on washing dishes

On Sunday, with half a loaf of sourdough, a jar of almonds, and our farm boots packed up, my little family loaded into our Volvo station wagon and headed an hour south. Over rolling hills, along the edge of the state forest, and down narrow dirt roads, Mark and I settled into the familiar conversations that accompany our car trips — What are your dreams? What will we eat for supper? When will we visit Greece again? — until we arrived at the nondescript, half-mile drive of a beautiful farm. As part of a yearlong early career farming program we've participated in since last fall, we are paired with farm mentors in our state. We requested this particular farm run by these particular farmers, and are we ever glad. Mark strapped the baby on and we helped the husband-wife team setup a bit of electric fencing for their Jersey steers, Katahdin lambs, and Kunekune hogs. I asked as many questions as I could spit out, but for every answer I thought of 20 more. Farmer wisdom is like maple syrup: when the weather is right, you tap the trees. We talked about pasture grasses and intergenerational farming. Every farmer is a touch crazy, we joked (in seriousness); living with land and beast is Truly, So Good, we agreed (in longing). We imagined if their farm were ours but, more than that, we imagined what will be ours, someday, some way.

washing the dishes
washing the dishes

Sometimes the goal feels faraway, and hard to grasp; cerebral, even. Other times we are living and breathing it, working it into being. Both versions have their place—are necessary, even. To quote my dad who is quoting Thich Nhat Hanh, "Scam, when you're washing the dishes, wash the dishes." And that's just it. Accepting and sinking into everything. Sometimes you're watching your dream unfold as your husband sets up pasture with your baby on his chest; sometimes you're folding another heap of laundry. Days like Sunday are critical for us. They illuminate what's possible, inevitably renewing our faith in the good and decent work of human beings. On my part, days on farms are like a sliver of my past life—a dazzling memory of what I (willingly) gave up when I became a mother, and a glimmer of what I know I will reclaim someday, some way. Everything in its turn.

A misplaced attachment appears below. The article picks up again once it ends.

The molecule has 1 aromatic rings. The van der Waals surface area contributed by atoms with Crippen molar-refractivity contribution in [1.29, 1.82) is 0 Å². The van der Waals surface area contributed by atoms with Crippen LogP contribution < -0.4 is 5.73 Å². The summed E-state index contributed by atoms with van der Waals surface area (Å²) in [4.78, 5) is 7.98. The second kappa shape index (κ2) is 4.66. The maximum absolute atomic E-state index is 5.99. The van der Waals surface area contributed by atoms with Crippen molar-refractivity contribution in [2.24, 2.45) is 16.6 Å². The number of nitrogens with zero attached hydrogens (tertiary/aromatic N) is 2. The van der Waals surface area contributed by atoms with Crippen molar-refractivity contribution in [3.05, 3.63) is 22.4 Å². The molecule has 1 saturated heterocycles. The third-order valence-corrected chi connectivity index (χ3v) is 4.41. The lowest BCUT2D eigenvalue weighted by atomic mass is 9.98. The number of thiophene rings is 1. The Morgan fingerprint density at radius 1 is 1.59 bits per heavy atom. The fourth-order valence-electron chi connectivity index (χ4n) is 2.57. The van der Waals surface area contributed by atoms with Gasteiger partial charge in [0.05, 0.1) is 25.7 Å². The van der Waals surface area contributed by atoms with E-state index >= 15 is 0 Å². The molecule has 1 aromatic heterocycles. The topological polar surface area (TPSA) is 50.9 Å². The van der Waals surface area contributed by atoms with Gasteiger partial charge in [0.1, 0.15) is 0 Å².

For every Sunday, there is a Monday, in which the dishes need washing. If less glamorous, making a home and making a budget and making a loaf of bread are critical, too. I awoke Monday, saw Mark off to work with his lunch (turns out I love packing my husband's lunch), set bagel dough out to rise, and then visited the backyard with Rosemary. We sat down by the young, small milkweed—really getting down low to observe it, this little plant that I transplanted in hopes it might attract just one pollinator—and do you know what we saw? A monarch caterpillar.

So, say it with me (and my dad, and Thich Nhat Hanh),
"When you're washing the dishes, wash the dishes."

washing the dishes




A few things happened in the last week. 
1. Rosemary discovered her tongue. We discovered how adorable a tongue can be.

2. We finished the in-class portion of Farm School. We are in this program, and it has proven to be very A+.

3. We, along with our brother, rejoined Instagram. Our intent is to use it for sharing our journey in all manner of homesteading, farming, land searching, etc. Much like our blog, but a lot less personal. No photos of Rosemary (probably). No diatribes about politics (ok, we don't do that on here either, but we bet you would just love it if we did). No getting wrapped up in "should I post this?" or "how do I caption this?" — because that is why we left social media altogether two years ago. It was unhealthy, and too personal, and left us feeling more distant, not closer, to our peers and inspirations. But we are back as the united front of @downhomefolk. Please follow along or say hello if you are on IG! Our brother Zach has joined as @downhomespoons, where he's sharing his process and handiwork in spoon carving. His spoons are our among our most favorite wares. They perform beautifully, feel special, and wear the look of a product made with care and craft by two hands. It's worth mentioning that he is totally self-taught, and built our bed frame and a tree house (!!) for his children. Here's hoping he will build us a farm house someday.

4. We are planning to raise bees again! Excitingly, this year we'll be focusing on actually selling raw honey and wooden honey spoons. Our first genuine farm enterprise, except in our town backyard and Zach's basement wood shop. We don't have land yet, but that's not stopping us from pursuing our goal of raising living things to share with you. Do you want a jar of liquid gold this fall? Can you imagine buying your loved one (your honey) or your coworkers a sweet little bundle of backyard honey and a spoon, all tied up with twine? Well . . . we hope so. If you've never tried raw, local honey, and if you've never owned a handmade wooden ware, might you allow us to help you change that?